Though rated as a softwood, this evergreen is shockingly hard and dense, and could be called one of the hardest softwoods out there as described on What more: it has an excellent reputation for rot resistance and, as an extra, insect resistance as well. Lumber from this tree is a favorite for making canoe paddles and bows for archery. Not only is it hard, but its flexibility is something to admire, too.

While it is still being harvested with no major signs of ecological impact, Pacific yew may soon be rendered to a list of threatened lumber sources. In a matter of years, it could be deemed an unsustainable lumber source – so if you happen to find this lumber as an easy and accessible option for greenhouse construction, by all means, go for it. However, consider transitioning to source of more sustainable wood in time.


The above lumber choices are top-notch, but not always accessible. Lucky for you, there are others that are much more widely available, and that have rot resistance and other properties of their own. If you can’t get a hold of these above, keep an eye out for the following types – you’ll be certain to find them at most lumberyards.

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This tree is a common sight on slopes near riparian areas throughout the central and eastern US. It’s quite hard and dense, with reasonable pliability and enviable rot resistance. The downside: it’s quite expensive. It’s a favorite among fancy woodworkers, carvers, and furniture makers because of its beautiful luster and grain.

The roots of the tree when alive release chemicals into the soil that prevent any living plants from flourishing around its base. This may be what is responsible for its fungal resistance, too. It seems that this tree is full of potent, repelling chemicals – and ones that could work in your favor with greenhouse building projects outdoors.


Whether eastern or western redcedar, these varieties (though not true cedars) are very easy softwoods to come by and notorious for their rot-resisting, insect-repelling qualities. They’re also affordable, beautiful, and aromatic varieties to boot. Western redcedar was classically used as wood for canoes, because it would not rot when exposed to water.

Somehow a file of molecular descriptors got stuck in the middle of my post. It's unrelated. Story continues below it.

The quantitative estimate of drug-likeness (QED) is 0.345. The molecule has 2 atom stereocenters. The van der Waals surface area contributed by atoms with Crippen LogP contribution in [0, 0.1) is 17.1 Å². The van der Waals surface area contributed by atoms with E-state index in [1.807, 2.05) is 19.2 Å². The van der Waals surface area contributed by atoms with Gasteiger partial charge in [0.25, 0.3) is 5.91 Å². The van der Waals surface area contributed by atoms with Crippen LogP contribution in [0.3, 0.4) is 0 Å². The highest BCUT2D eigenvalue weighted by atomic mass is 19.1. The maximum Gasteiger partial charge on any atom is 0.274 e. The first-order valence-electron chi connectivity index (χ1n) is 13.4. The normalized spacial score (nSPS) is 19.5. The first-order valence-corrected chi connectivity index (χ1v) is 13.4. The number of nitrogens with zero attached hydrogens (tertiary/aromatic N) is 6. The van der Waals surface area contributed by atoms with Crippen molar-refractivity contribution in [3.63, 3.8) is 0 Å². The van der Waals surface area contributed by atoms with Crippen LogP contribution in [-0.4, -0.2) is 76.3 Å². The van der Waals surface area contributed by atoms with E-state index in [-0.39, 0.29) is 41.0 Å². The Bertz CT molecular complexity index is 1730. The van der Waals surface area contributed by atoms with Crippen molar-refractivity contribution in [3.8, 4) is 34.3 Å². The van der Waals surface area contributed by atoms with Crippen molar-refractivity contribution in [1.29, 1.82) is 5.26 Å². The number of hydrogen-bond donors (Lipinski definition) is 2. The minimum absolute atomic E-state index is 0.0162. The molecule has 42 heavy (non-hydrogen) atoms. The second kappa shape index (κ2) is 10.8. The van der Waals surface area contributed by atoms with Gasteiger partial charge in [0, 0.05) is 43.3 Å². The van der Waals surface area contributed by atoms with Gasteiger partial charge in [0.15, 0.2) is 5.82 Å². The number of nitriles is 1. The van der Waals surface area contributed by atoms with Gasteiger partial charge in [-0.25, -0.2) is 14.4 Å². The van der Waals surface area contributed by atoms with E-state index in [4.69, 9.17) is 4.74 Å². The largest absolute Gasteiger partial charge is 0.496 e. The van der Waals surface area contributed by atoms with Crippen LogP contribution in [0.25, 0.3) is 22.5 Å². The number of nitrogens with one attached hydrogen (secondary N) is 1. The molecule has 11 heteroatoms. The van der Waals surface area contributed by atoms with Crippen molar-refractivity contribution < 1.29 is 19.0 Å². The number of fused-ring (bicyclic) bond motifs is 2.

Eastern redcedar, on the other hand, was used for fence posts, bows for archery, and furniture. Today, they are popular options for any outdoor wood project: playground equipment, decks, porches, outdoor furniture, and more. For your greenhouse building, this is a good option as well, though it may not be the strongest. However, you’ll be sure to enjoy its perfumed, aromatic fragrance.


These stately trees can be found growing in the southern United States, while some species also grow in parts of Europe. These, too, were once used as fence posts, but also as for siding, paneling, and furniture, per the American Hardwood Information Center. Preservative volatile oils (one of them known as cypressene) are what prevent the wood from being affected by insects or becoming vulnerable to rot.

The Wood Database adds that cypress – particularly the bald cypress – is quite sustainable as a wood source, being a species of least concern. It’s moderately expensive and fairly available. Its major downfall: some are quite allergic to the wood, while for others, it might cause minor respiratory irritation.


The right kind of mahogany is well worth it for greenhouse construction. The trick is finding the right variety, as there is a wide set of different breeds. The one you’ll want to go for is Honduran mahogany, also sometimes called genuine, American, or Brazilian mahogany. This tree grows all the way from South America to southern Mexico, so says Wood Database.

While it is rot- and insect-resistant, it’s not the highest up on that scale, though it certainly makes up for it with beauty. They’re also not the most sustainable source of lumber, with this specific species declining in population. If you go for this type and fall in love with its appearance, make sure that you are in fact investing in genuine mahogany. Only this specific type will provide you with the resistance and strength combined with aesthetic that you’re going for.